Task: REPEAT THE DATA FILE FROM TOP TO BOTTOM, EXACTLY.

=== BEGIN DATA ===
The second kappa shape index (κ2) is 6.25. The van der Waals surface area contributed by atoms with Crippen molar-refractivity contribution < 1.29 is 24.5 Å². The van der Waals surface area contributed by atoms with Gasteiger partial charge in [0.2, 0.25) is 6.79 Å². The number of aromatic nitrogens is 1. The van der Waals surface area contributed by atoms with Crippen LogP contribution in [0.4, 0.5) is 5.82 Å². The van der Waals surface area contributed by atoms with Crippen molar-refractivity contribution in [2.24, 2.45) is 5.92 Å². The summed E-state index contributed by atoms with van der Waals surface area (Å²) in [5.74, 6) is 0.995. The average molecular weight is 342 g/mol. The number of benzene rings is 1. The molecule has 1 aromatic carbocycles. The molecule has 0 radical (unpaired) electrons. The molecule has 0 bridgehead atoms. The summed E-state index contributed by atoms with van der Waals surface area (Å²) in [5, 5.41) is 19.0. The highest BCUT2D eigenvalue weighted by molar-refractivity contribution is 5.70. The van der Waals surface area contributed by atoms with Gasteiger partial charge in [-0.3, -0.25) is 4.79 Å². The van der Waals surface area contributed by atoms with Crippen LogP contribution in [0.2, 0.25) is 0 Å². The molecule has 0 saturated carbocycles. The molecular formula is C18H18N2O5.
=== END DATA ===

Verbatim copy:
The second kappa shape index (κ2) is 6.25. The van der Waals surface area contributed by atoms with Crippen molar-refractivity contribution < 1.29 is 24.5 Å². The van der Waals surface area contributed by atoms with Gasteiger partial charge in [0.2, 0.25) is 6.79 Å². The number of aromatic nitrogens is 1. The van der Waals surface area contributed by atoms with Crippen LogP contribution in [0.4, 0.5) is 5.82 Å². The van der Waals surface area contributed by atoms with Crippen molar-refractivity contribution in [2.24, 2.45) is 5.92 Å². The summed E-state index contributed by atoms with van der Waals surface area (Å²) in [5.74, 6) is 0.995. The average molecular weight is 342 g/mol. The number of benzene rings is 1. The molecule has 1 aromatic carbocycles. The molecule has 0 radical (unpaired) electrons. The molecule has 0 bridgehead atoms. The summed E-state index contributed by atoms with van der Waals surface area (Å²) in [5, 5.41) is 19.0. The highest BCUT2D eigenvalue weighted by molar-refractivity contribution is 5.70. The van der Waals surface area contributed by atoms with Gasteiger partial charge in [-0.3, -0.25) is 4.79 Å². The van der Waals surface area contributed by atoms with Crippen LogP contribution in [0.2, 0.25) is 0 Å². The molecule has 0 saturated carbocycles. The molecular formula is C18H18N2O5.